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India & China – The ongoing spat

October 23, 2009 Leave a comment

A war of words between the Asian heavy weights seemed to get out of proportion, with China blaring its thoughts in public domain over Arunachal, Agni, Indian High Altitude Landing Zones and now Kashmir. With Prime Minister Manmohan Singh barely days away from meeting his Chinese counterpart, the bureaucratic and diplomatic machinery is what is ensuring to downplay what both countries have been echoing as opinions and responses to one another’s comments that have been repeatedly emblazoned by the media!

Relations between both countries although not sour, have in no means been warm, something that both nations need to be cognizant of and thereupon workaround to improve the same, if they so desire that is! A war of words is certainly not a formula to extinguish problems that have had long standing contentions in between the two states, particularly when one country feels it appropriate to comment on the domestic matters of its democratic neighbour!

Progressive steps on the part of India to activate and upkeep its high altitude landing bases in regions proximate to the international border is simply a measure of drawing responsibility upon itself to ensure the security of the nation in the face of any untoward threat – much less as a mechanism of offense! History does stand testimony to the misadventures of 1962, which came shortly after India’s commitment to a renewed working relationship between the two nations. China must not view this as a threat and should rather reconcile in the thought that border security is as important an issue to address, as much as one would employ resources to tackle economic and political challenges that a nation may come to face!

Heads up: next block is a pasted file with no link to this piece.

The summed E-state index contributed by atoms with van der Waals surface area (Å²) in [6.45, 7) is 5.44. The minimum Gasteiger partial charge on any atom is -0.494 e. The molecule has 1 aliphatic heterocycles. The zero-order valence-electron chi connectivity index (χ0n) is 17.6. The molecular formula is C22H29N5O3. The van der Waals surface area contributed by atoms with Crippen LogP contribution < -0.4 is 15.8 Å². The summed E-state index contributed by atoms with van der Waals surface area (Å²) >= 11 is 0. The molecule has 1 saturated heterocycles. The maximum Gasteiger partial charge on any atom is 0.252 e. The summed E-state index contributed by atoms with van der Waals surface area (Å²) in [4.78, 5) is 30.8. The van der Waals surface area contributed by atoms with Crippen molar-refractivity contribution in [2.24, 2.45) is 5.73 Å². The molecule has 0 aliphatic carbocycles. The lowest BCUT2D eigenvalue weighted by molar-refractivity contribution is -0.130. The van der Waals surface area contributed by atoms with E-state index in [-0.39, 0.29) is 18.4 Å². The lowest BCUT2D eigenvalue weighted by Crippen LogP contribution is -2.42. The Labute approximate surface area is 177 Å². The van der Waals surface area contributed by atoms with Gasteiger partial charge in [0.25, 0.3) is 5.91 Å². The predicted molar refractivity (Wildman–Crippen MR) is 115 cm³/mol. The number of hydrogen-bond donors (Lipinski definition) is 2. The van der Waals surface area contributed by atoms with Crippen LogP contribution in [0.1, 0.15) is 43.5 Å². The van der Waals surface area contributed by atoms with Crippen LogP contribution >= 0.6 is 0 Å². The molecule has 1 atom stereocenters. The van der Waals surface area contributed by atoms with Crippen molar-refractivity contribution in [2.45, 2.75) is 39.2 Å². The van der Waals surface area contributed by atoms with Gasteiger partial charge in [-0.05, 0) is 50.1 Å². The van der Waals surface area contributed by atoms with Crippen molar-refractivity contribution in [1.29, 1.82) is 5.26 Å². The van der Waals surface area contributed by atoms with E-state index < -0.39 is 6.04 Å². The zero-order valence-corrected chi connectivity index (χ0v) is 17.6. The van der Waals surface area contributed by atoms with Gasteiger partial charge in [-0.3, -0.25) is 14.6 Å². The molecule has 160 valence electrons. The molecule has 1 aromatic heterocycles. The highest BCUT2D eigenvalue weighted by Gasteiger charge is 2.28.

That of Arunachal Pradesh is a very serious and committed demonstration by its people with regards to their allegiance, which, even as I write, has been clearly a response favourable to the Indian union. Who visits there and how, is a matter of right possessed and controlled solely by the Indian republic and by no means can be at the whims of a nation that believes it to be in possession of the said territory. Therefore, in this respect, the visit of the Dalai Lama should not be a mention, let alone an issue, to the Chinese, since it is beyond doubt, as it has been all along, that the state of Arunachal Pradesh – despite whatever it’s supposed ongoings of turbulent demographics and politics, remains a sovereign territory of the Indian union!